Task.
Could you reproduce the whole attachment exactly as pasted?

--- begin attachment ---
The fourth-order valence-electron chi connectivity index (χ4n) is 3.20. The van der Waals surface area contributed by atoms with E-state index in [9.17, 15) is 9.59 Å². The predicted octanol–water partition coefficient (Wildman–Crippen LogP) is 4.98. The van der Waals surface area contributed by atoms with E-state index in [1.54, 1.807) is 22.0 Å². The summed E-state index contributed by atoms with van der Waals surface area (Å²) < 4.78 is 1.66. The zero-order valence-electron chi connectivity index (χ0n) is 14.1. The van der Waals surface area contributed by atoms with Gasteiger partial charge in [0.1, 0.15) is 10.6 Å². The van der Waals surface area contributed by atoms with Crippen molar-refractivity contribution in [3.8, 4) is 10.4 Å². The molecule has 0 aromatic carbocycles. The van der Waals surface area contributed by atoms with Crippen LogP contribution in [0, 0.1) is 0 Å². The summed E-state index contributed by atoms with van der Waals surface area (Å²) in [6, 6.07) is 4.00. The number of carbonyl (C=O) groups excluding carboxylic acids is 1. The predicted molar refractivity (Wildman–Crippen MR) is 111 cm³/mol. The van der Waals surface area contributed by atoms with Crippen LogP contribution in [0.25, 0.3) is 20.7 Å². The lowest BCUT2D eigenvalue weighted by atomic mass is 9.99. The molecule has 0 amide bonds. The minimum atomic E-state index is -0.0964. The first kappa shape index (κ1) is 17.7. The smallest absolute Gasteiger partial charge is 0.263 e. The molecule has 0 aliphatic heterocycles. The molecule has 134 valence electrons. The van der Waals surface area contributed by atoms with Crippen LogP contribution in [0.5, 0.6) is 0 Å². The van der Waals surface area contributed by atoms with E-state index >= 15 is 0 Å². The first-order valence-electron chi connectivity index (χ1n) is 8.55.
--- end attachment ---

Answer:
The fourth-order valence-electron chi connectivity index (χ4n) is 3.20. The van der Waals surface area contributed by atoms with E-state index in [9.17, 15) is 9.59 Å². The predicted octanol–water partition coefficient (Wildman–Crippen LogP) is 4.98. The van der Waals surface area contributed by atoms with E-state index in [1.54, 1.807) is 22.0 Å². The summed E-state index contributed by atoms with van der Waals surface area (Å²) < 4.78 is 1.66. The zero-order valence-electron chi connectivity index (χ0n) is 14.1. The van der Waals surface area contributed by atoms with Gasteiger partial charge in [0.1, 0.15) is 10.6 Å². The van der Waals surface area contributed by atoms with Crippen molar-refractivity contribution in [3.8, 4) is 10.4 Å². The molecule has 0 aromatic carbocycles. The van der Waals surface area contributed by atoms with Crippen LogP contribution in [0, 0.1) is 0 Å². The summed E-state index contributed by atoms with van der Waals surface area (Å²) in [6, 6.07) is 4.00. The number of carbonyl (C=O) groups excluding carboxylic acids is 1. The predicted molar refractivity (Wildman–Crippen MR) is 111 cm³/mol. The van der Waals surface area contributed by atoms with Crippen LogP contribution in [0.25, 0.3) is 20.7 Å². The lowest BCUT2D eigenvalue weighted by atomic mass is 9.99. The molecule has 0 amide bonds. The minimum atomic E-state index is -0.0964. The first kappa shape index (κ1) is 17.7. The smallest absolute Gasteiger partial charge is 0.263 e. The molecule has 0 aliphatic heterocycles. The molecule has 134 valence electrons. The van der Waals surface area contributed by atoms with Crippen LogP contribution in [0.5, 0.6) is 0 Å². The van der Waals surface area contributed by atoms with E-state index >= 15 is 0 Å². The first-order valence-electron chi connectivity index (χ1n) is 8.55.